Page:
Metal Royalty and Streams

Companies that fund mines for exchange of revenue or precious metal

What are Metal Royalties and Streams?

Metal royalty and streaming companies fund mines in exchange for money or precious metal. Mines often have trouble getting funding through traditional routes, such as banks, because of the high costs and unpredictable revenue associated with the mining industry. This is why they borrow funds from royalty and streaming companies. This is also beneficial for royalty and streaming companies, as they get exposure to precious metals profits without having to take on all the risk of actually operating a mine.


metal royalties and streaming illustration - gold nuggets on scale



  • Metal royalty and streaming companies provide funds for mines in exchange for future payoffs.
  • Royalty companies receive a fixed percentage of the revenue generated by a mine, while streaming companies receive physical metals.
  • The benefit for these companies is larger profit margins, less exposure to risks, and diversification while still being in the mining industry.


Overview of a Metal Royalty Company

A metal royalty company will give a mining company a loan and then receive a percentage of the revenue generated by the mine. Generally, the royalty is small, around 1% to 3 %. For example, Franco Nevada can give Kirkland Gold $400 million in loans and, in exchange, they get 3% of the royalties on a mine. If Kirkland Gold’s mine produces 200,000 ounces of gold, then Franco Nevada will get 3% of the revenue generated from the 200,000 ounces. Assuming the spot price of gold is $1,200, that means the mine made $240,000,000 million. A 3% royalty would net Franco Nevada $7,200,000.


Overview of Streaming Companies

A streaming company also provides funding to a mining company to get a percentage of interest in a particular mine. For example, the streaming company, Franco Nevada, might give a $600 million loan to the mining company, Newmont Goldcorp. Newmont Goldcorp will use the loan to develop Mine A. In exchange, Franco Nevada will have a 7% interest in Mine A until 200,000 ounces of gold has been delivered by Newmont, and then receive 2% after.

When the deal is created, streaming companies also specify a price relative to the spot price to purchase the gold that the mining company produces. For example, if the deal was for 50% of the spot price, then Franco Nevada can realize quite a nice profit margin by paying Newmont Godcorp $600 per ounce for gold when the spot price is $1,200 per ounce. If its agreement with Newmont enables it to purchase 14,000 ounces per year, Franco Nevada stands to net $8.4 million in profit.


Benefits of Investing in Royalties and Streams

A royalty and streaming company has several advantages, such as diversification, wide margins, and lower risk. Since these companies invest in many mines at once, if one fails, they may still receive revenue from other mines. They can also diversify the risk by investing in mines in different stages. Instead of only investing in mines in the production stage, these companies also buy stakes in mines that are still being developed. By having multiple, some a much as 200,  mines in various stages of development, royalty and streaming companies are less impacted if a few of the mines are not able to generate revenue.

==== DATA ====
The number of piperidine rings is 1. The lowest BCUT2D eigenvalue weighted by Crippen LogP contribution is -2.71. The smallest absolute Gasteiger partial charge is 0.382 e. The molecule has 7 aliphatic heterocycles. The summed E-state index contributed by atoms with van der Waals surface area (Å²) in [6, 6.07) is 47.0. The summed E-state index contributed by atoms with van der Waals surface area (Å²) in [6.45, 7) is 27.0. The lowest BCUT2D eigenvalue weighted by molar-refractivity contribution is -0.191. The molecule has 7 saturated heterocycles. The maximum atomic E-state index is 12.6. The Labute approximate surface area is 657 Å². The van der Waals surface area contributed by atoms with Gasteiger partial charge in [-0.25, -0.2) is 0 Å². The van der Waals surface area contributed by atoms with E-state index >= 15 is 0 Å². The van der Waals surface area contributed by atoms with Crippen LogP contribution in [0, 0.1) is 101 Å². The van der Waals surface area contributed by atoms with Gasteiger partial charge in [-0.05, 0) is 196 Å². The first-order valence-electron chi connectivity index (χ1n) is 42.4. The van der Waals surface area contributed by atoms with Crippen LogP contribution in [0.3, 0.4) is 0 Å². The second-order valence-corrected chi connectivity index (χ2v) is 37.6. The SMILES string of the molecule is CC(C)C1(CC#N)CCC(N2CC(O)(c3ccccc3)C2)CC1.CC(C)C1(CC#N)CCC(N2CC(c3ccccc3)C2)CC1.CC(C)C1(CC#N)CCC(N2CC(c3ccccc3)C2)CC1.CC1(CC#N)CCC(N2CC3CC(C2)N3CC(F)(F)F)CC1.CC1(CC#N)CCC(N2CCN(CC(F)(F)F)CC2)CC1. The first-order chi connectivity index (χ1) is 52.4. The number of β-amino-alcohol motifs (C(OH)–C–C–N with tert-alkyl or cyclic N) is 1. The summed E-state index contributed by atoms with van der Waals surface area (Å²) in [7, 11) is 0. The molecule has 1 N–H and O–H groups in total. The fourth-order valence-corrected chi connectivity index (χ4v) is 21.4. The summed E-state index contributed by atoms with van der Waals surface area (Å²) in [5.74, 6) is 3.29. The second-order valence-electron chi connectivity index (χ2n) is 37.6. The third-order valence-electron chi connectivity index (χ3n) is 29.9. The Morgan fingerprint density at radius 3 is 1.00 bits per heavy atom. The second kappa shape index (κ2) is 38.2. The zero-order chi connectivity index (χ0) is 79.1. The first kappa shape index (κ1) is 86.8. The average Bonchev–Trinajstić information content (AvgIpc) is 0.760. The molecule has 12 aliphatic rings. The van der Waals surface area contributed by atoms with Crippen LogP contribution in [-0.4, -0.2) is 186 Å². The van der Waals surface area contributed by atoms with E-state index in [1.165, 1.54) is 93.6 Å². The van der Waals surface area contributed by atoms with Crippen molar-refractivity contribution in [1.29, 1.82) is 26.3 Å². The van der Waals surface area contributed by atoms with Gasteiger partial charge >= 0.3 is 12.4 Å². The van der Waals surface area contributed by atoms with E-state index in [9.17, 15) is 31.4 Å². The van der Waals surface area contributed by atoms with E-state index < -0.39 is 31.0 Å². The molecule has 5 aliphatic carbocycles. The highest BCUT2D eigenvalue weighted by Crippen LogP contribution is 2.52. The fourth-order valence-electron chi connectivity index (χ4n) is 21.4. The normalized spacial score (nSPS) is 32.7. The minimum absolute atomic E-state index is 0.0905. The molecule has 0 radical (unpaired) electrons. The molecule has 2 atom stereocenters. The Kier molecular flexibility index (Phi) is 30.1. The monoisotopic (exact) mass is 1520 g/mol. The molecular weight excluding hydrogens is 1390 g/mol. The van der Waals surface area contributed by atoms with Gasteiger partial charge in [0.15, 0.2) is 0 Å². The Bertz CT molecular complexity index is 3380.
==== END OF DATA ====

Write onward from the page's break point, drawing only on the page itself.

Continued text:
A streaming company gets to buy the metal at reduced prices, which guarantees a wide profit margin. The reduced price is significant enough that the margin will stay very profitable even if the spot price falls. If Franco Nevada is buying gold at $600 an ounce, then even if the spot price of gold declines from $1,200 an ounce to $900 an ounce, Franco Nevada is still turning a nice profit on its gold investments.


Risks of Investing in Royalties and Streams

Even with the benefits of higher margins and consistent earnings, there are still risks with investing in royalties and streams. One of the main risks relates to the structure of the business. To invest in mines, royalties and streaming companies need a large amount of capital. The two most common ways of raising capital are through stocks or debt. Companies that want a debt-free balance sheet will raise the money through stock issues. This leads to dilution of ownership stake for existing shareholders. If the investment leads to a successful mine, the investors will be rewarded with higher earnings.

A company can also get funding through debt and they will be responsible for the principal and interest payments. If the mine is profitable, then the cash flow will cover the debt payments. If not, then the company will incur the loss of having to fund the debt repayment on their own.

Spot prices and mine production obviously impact the profitability of royalty and streaming companies. If the spot prices fall, royalty companies will receive less revenue and streaming companies can only sell their metals at a lower price. In the case of mine delays, both types of companies will be impacted by a delay of gold flow.


Additional Resources

Thank you for reading CFI’s article on metal royalties and streaming. To keep learning and advancing your career, we recommend these additional CFI resources:

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